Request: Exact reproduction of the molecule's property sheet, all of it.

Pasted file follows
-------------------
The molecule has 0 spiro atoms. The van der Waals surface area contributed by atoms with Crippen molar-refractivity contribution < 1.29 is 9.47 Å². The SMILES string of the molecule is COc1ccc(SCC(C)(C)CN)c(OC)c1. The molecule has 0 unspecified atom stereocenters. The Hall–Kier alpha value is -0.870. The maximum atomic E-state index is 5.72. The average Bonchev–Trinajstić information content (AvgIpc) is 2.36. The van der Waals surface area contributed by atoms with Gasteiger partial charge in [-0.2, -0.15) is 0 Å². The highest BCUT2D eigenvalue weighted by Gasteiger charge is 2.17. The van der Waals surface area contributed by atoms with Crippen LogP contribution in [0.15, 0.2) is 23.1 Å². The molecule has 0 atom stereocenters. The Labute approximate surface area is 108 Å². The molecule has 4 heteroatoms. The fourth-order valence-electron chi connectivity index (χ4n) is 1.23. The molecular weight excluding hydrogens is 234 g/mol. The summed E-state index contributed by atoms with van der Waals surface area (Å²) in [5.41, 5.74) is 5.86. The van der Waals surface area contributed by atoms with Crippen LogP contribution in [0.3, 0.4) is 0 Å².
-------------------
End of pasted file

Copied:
The molecule has 0 spiro atoms. The van der Waals surface area contributed by atoms with Crippen molar-refractivity contribution < 1.29 is 9.47 Å². The SMILES string of the molecule is COc1ccc(SCC(C)(C)CN)c(OC)c1. The molecule has 0 unspecified atom stereocenters. The Hall–Kier alpha value is -0.870. The maximum atomic E-state index is 5.72. The average Bonchev–Trinajstić information content (AvgIpc) is 2.36. The van der Waals surface area contributed by atoms with Gasteiger partial charge in [-0.2, -0.15) is 0 Å². The highest BCUT2D eigenvalue weighted by Gasteiger charge is 2.17. The van der Waals surface area contributed by atoms with Crippen LogP contribution in [0.15, 0.2) is 23.1 Å². The molecule has 0 atom stereocenters. The Labute approximate surface area is 108 Å². The molecule has 4 heteroatoms. The fourth-order valence-electron chi connectivity index (χ4n) is 1.23. The molecular weight excluding hydrogens is 234 g/mol. The summed E-state index contributed by atoms with van der Waals surface area (Å²) in [5.41, 5.74) is 5.86. The van der Waals surface area contributed by atoms with Crippen LogP contribution in [0.3, 0.4) is 0 Å².